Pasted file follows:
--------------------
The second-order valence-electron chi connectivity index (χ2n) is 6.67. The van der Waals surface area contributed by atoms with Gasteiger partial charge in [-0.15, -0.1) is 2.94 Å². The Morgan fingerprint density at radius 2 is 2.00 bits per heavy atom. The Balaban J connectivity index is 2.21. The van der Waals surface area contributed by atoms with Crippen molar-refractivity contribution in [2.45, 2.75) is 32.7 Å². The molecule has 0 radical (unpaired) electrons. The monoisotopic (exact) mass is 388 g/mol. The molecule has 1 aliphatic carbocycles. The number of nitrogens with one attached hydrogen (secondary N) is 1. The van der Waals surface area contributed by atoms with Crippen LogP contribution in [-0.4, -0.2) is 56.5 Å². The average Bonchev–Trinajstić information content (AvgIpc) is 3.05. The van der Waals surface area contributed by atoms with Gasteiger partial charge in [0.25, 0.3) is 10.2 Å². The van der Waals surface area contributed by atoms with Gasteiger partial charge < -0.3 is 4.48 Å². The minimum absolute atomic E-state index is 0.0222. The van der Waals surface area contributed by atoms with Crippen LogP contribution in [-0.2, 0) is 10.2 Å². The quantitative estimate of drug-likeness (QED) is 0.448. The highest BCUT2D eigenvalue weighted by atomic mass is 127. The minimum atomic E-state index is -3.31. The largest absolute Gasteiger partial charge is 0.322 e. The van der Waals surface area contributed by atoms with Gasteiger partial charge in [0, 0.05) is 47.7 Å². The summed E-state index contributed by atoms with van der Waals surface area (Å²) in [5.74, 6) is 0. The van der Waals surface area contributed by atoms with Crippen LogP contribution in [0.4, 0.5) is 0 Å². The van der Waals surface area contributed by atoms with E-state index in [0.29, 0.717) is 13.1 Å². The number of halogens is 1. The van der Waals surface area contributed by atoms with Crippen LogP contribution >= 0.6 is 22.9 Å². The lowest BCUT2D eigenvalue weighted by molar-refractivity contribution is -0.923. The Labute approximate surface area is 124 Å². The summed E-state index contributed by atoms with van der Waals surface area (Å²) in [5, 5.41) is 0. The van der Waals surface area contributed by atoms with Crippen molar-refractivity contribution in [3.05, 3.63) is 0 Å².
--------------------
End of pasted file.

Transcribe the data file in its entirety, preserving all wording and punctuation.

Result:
The second-order valence-electron chi connectivity index (χ2n) is 6.67. The van der Waals surface area contributed by atoms with Gasteiger partial charge in [-0.15, -0.1) is 2.94 Å². The Morgan fingerprint density at radius 2 is 2.00 bits per heavy atom. The Balaban J connectivity index is 2.21. The van der Waals surface area contributed by atoms with Crippen molar-refractivity contribution in [2.45, 2.75) is 32.7 Å². The molecule has 0 radical (unpaired) electrons. The monoisotopic (exact) mass is 388 g/mol. The molecule has 1 aliphatic carbocycles. The number of nitrogens with one attached hydrogen (secondary N) is 1. The van der Waals surface area contributed by atoms with Crippen LogP contribution in [-0.4, -0.2) is 56.5 Å². The average Bonchev–Trinajstić information content (AvgIpc) is 3.05. The van der Waals surface area contributed by atoms with Gasteiger partial charge in [0.25, 0.3) is 10.2 Å². The van der Waals surface area contributed by atoms with Gasteiger partial charge < -0.3 is 4.48 Å². The minimum absolute atomic E-state index is 0.0222. The van der Waals surface area contributed by atoms with Crippen LogP contribution in [-0.2, 0) is 10.2 Å². The quantitative estimate of drug-likeness (QED) is 0.448. The highest BCUT2D eigenvalue weighted by atomic mass is 127. The minimum atomic E-state index is -3.31. The largest absolute Gasteiger partial charge is 0.322 e. The van der Waals surface area contributed by atoms with Gasteiger partial charge in [0, 0.05) is 47.7 Å². The summed E-state index contributed by atoms with van der Waals surface area (Å²) in [5.74, 6) is 0. The van der Waals surface area contributed by atoms with Crippen LogP contribution in [0.4, 0.5) is 0 Å². The van der Waals surface area contributed by atoms with E-state index in [0.29, 0.717) is 13.1 Å². The number of halogens is 1. The van der Waals surface area contributed by atoms with Crippen LogP contribution >= 0.6 is 22.9 Å². The lowest BCUT2D eigenvalue weighted by molar-refractivity contribution is -0.923. The Labute approximate surface area is 124 Å². The summed E-state index contributed by atoms with van der Waals surface area (Å²) in [5, 5.41) is 0. The van der Waals surface area contributed by atoms with Crippen molar-refractivity contribution in [3.05, 3.63) is 0 Å².